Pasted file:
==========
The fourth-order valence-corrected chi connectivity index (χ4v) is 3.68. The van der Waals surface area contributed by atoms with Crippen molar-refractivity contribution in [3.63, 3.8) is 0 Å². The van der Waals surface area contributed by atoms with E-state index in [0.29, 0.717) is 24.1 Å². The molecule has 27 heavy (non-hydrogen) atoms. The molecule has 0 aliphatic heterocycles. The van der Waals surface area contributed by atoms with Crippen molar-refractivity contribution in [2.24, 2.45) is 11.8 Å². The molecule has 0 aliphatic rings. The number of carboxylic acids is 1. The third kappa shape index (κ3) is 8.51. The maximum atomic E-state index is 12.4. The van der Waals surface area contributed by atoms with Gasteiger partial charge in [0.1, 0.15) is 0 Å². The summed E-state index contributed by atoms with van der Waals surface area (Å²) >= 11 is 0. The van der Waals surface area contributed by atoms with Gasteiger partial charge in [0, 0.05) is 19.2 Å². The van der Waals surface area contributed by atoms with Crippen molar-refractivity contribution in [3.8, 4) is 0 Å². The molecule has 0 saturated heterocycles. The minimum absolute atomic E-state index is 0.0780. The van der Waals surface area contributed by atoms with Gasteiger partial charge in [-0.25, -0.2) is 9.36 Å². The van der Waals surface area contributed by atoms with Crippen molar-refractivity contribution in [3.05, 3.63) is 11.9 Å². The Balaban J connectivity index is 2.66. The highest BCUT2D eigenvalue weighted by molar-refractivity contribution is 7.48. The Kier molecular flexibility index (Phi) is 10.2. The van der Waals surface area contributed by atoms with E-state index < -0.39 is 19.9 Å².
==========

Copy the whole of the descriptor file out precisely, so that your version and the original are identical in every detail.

The fourth-order valence-corrected chi connectivity index (χ4v) is 3.68. The van der Waals surface area contributed by atoms with Crippen molar-refractivity contribution in [3.63, 3.8) is 0 Å². The van der Waals surface area contributed by atoms with E-state index in [0.29, 0.717) is 24.1 Å². The molecule has 27 heavy (non-hydrogen) atoms. The molecule has 0 aliphatic heterocycles. The van der Waals surface area contributed by atoms with Crippen molar-refractivity contribution in [2.24, 2.45) is 11.8 Å². The molecule has 0 aliphatic rings. The number of carboxylic acids is 1. The third kappa shape index (κ3) is 8.51. The maximum atomic E-state index is 12.4. The van der Waals surface area contributed by atoms with Gasteiger partial charge in [0.1, 0.15) is 0 Å². The summed E-state index contributed by atoms with van der Waals surface area (Å²) >= 11 is 0. The van der Waals surface area contributed by atoms with Gasteiger partial charge in [0, 0.05) is 19.2 Å². The van der Waals surface area contributed by atoms with Crippen molar-refractivity contribution in [3.8, 4) is 0 Å². The molecule has 0 saturated heterocycles. The minimum absolute atomic E-state index is 0.0780. The van der Waals surface area contributed by atoms with Gasteiger partial charge in [-0.25, -0.2) is 9.36 Å². The van der Waals surface area contributed by atoms with Crippen molar-refractivity contribution in [3.05, 3.63) is 11.9 Å². The Balaban J connectivity index is 2.66. The highest BCUT2D eigenvalue weighted by molar-refractivity contribution is 7.48. The Kier molecular flexibility index (Phi) is 10.2. The van der Waals surface area contributed by atoms with E-state index < -0.39 is 19.9 Å².